Passing of Property
What is passing of property
The passing of property stands for the change in ownership. When a property changes ownership it is referred as the passing of property, for example from seller to buyer.
- In a contract for the sale of specific or ascertained goods, the property in them is transferred to the buyer at such time as the parties to the contract intend for it to be transferred or agreed otherwise.
- For ascertaining the intentions of the parties, (when shall property pass on) regard shall be given to the terms of the contract, the conduct of the parties and the circumstances of the individual
Four rules for ascertaining intention
Unless a different intention appears, there are four rules for ascertaining the intention of the parties as to the time at which the property is to pass to the buyer.
Rule 1 – Where there is an unconditional contract for the sale of specific goods in a deliverable state the property in the goods passes to the buyer when the contract is made, and irrespective of the time of payment, the time of delivery, or both. Defective goods are deliverable but if the buyer rejects them then the property reverts back to the seller.
Rule 2 – Where there is a contract for the sale of specific goods and the seller is bound to do something to the goods for the purpose of putting them in a deliverable state, the property does not pass until the specific thing agreed upon is done/ finished and the buyer has noticed that it has been done.
Rule 3 –Where there is a contract for the sale of specific goods in a deliverable state but the seller is bound to weigh, measure, test or do some other act or thing with reference to the goods for the purpose of ascertaining the price, the property does not pass until the act or thing is done, and the buyer has been notified of that such act has been carried out or accomplished.
Rule 4 –When goods agreed to be delivered to the buyer upon his approval as a precondition or on sale or return or on other similar terms the property in the goods passes to the buyer
- When he signifies his approval or acceptance to the seller or does any other act which is equivalent to adopting the transaction.
- If he does not signify his approval or acceptance to the seller but retains the goods without giving notice of rejection, then, if a time has been fixed for the return of the goods, on the expiration of that time, and, if no time has been fixed, on the expiration of a reasonable time the property or ownership will pass to the buyer.
Unpaid sellers rights
An unpaid seller of goods has by implication of the law:
- A lien on the goods or right to retain them until the seller is paid for the goods. The seller can retain the possession of unpaid item as well.
- In case of the insolvency of the buyer, an unpaid seller has a right to stop the goods which are in transit after he has parted with the possession of them.
- A right of resale which is limited by statute.
Where the property in goods has not passed to the buyer, the unpaid seller has remedies available to him for example, the right to withhold delivery or retention and stoppage of goods which are in transit.
If an unpaid seller resells the goods for which he is unpaid for, he puts unpaid goods from out of his power to perform his contract and his action will be inconsistent with the sale to the original buyer. Once there is a resale by an unpaid seller who is also in possession of the contractual goods, the contract of sale is rescinded whether it be for the whole of the goods or part of them.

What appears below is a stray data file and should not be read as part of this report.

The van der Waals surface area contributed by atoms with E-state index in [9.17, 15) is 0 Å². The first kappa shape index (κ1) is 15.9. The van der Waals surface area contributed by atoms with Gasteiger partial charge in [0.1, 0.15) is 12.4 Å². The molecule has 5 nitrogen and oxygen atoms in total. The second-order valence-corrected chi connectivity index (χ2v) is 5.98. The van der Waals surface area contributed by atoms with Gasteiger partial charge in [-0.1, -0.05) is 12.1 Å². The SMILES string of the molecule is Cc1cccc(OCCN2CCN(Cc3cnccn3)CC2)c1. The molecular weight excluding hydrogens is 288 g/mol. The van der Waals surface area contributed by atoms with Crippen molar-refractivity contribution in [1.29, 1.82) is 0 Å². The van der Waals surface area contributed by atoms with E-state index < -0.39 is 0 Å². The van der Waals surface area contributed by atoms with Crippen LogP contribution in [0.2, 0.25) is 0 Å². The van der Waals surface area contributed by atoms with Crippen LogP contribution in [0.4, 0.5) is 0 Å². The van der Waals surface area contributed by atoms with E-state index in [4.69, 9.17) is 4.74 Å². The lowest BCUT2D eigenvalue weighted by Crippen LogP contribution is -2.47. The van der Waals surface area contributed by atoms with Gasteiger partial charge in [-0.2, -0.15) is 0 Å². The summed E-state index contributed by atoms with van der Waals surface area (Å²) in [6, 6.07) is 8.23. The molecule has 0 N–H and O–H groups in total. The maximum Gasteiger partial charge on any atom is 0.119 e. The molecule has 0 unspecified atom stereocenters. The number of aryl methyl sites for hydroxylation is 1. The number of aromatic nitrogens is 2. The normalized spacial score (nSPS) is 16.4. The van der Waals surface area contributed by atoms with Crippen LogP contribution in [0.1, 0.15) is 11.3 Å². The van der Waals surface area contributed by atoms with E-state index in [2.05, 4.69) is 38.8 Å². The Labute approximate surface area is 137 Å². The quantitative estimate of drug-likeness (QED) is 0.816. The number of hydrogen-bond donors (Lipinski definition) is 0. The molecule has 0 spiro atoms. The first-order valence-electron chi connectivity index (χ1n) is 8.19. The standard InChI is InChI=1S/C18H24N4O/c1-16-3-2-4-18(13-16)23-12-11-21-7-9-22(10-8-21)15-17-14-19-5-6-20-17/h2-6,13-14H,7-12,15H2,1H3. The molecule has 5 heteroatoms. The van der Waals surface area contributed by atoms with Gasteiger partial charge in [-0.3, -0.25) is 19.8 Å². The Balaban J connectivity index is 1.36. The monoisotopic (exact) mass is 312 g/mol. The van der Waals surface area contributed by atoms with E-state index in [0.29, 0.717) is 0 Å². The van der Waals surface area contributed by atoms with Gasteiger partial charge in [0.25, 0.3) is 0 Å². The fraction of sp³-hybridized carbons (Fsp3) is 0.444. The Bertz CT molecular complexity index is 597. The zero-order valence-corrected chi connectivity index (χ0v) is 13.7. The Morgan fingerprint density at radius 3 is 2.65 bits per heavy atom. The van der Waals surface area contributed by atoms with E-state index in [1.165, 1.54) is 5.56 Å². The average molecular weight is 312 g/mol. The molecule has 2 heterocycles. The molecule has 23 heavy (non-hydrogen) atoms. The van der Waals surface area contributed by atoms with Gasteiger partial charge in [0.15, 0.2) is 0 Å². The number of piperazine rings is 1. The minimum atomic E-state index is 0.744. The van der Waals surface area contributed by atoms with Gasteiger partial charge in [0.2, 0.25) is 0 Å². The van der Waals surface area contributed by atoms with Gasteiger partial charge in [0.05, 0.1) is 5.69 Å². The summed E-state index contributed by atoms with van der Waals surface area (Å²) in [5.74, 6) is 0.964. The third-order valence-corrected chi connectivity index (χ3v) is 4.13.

Where an unpaid seller who has exercised his right of lien or retention or stoppage in transit, re-sells the goods, the new buyer acquires a good title to them as against the original buyer and the contract with an old buyer who has not paid will end.
Ali Co sold 10 TVs to Star Electricals, who failed to pay the agreed price. Ali then managed to take possession of the 10 TV’s and sold them to Mercury Electronics. The new buy takes them free from any claim from Star Electricals as they acquire a good title. This will end the contract of sale of goods between Ali Co and Star Electricals.
- Where the goods are of perishable nature, or where the unpaid seller gives notice to the buyer of his intention to re-sell, and the buyer within a reasonable time does not pay or tender the price, the unpaid seller may resell the goods and recover from the original buyer damages for any loss incurred by his/her breach of contract.
- Where the seller expressly reserves the right of resale in case the buyer should make default, and on such default, resells the goods, the original contract of sale is rescinded but without prejudice, to any claim, the seller may have for damages.
Ali Co sold 10 TVs to Star Electricals. In the contract of sale of goods, Ali Co (seller) and Star Electronics (buyer) agreed expressly that seller reserves a right of resale where the buyer defaults on payments. Star Electronics has now defaulted on payment. Ali Co then managed to take possession of the 10 TV’s and sold them to Mercury Electronics. The original contract will come to an end but Ali can still start legal proceedings against the Star Electronics for damages.
While every effort has been made to ensure the accuracy of the information provided in this article, it does not constitute legal advice and cannot be relied upon as such. Each legal case and issue may have unique facts and circumstances, as a result legalally does not accept any responsibility for liabilities arising as a result of reliance upon the information provided. For further help and guidance, you can always rely on and seek advice from our experienced lawyers.